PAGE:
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HengistPod

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About HengistPod

  • Birthday 26/02/1966

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  1. Last band I was in that I left (to go and do a PhD), they got another guy in who completely changed the way the band sounded. Nice bloke, but a guitarist really - as was obvious in his playing style. Not more notes, not higher up the neck, just a lack of understanding of what the bass is there to do. We'd been doing quite well, playing all over the north of Scotland from Ullapool to Tobermory to Dundee, regularly 2-3 gigs a weekend. They folded within a few months.
  2. I recall Mr Perry Farrell, he of Jane's Addiction, getting his lad out at the Astoria in London around the time of their 2nd album. It wasn't an impressive weapon, leaving one wondering who exactly he thought would be impressed. I had a drummer once - about 1992 - who was fond of showing everyone his bottom, particularly in venues that needed a bit of encouragement. British Legions and the like, you understand. This in the days when drummers were the sort of chaps who thought this kind of behaviour was actually quite polite, whilst having no idea what a paradiddle was. Someone even thought to capture such a moment on camera ...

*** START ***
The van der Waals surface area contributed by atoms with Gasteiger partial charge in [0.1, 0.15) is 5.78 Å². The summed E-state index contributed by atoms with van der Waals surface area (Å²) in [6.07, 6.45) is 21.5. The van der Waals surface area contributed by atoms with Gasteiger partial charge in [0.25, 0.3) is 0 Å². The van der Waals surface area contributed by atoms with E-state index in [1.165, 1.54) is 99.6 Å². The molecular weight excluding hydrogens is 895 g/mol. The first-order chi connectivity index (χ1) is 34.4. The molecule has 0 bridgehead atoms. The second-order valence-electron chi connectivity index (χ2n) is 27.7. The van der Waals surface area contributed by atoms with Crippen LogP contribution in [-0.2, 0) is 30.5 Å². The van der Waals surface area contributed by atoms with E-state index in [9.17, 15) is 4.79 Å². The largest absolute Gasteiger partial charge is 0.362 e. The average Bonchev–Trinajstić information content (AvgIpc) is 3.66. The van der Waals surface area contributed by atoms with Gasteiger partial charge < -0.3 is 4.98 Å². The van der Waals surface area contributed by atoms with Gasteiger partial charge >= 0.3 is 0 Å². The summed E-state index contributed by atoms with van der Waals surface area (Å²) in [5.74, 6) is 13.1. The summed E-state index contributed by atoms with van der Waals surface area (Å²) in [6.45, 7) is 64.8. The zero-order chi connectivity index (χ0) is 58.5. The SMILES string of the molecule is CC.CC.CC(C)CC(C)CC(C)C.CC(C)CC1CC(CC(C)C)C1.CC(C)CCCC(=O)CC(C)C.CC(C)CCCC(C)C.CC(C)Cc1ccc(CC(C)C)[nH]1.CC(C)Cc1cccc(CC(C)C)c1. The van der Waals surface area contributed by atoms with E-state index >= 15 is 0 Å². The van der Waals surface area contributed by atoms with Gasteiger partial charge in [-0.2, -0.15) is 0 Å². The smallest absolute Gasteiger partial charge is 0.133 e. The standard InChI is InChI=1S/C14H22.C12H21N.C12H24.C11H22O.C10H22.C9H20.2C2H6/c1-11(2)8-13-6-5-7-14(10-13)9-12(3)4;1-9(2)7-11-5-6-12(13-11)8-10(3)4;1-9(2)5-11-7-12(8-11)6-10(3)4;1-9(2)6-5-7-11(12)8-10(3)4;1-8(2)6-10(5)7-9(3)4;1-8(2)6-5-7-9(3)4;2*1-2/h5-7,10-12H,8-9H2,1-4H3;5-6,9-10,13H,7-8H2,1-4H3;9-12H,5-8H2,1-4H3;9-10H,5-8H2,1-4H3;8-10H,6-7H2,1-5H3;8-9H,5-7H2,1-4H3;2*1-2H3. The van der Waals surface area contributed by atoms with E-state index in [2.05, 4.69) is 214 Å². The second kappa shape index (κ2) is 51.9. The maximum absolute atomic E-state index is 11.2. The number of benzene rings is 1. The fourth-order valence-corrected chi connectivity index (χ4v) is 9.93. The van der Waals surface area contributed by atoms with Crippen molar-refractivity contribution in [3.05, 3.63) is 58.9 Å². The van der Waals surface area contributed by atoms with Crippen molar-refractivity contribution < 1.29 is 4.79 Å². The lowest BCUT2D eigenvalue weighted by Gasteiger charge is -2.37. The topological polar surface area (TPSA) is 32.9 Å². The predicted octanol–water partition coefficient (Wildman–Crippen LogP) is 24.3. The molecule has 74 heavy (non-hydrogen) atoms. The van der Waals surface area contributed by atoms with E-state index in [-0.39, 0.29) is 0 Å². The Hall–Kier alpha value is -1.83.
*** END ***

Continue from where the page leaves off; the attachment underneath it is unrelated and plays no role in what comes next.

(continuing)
3. I'm currently in a similar space to the OP ... I put an awful lot of effort into the last band I was in (photos, videos, designed logos, made the backdrop by hand, thanking gigs on FB, creating and sending out posters, buying lights and PA, and investing in new gear for myself) only to be kicked out on the say-so of one little strumpet who pulled all our gigs at her pub because I had a disagreement with her (non-band, and not in the context of the band at all). The guys sided with the ratbag landlady rather than telling her to stick her (half fee) gigs. This shocked me somewhat, having thought that they were among my best and most trusty mates- and I've kind of lost faith in the whole thing now. But I do have a couple of guys who've asked me to contribute to originals, so we'll see how that goes. Not retired entirely just yet ... but I can't see me getting involved in the local covers band scene again.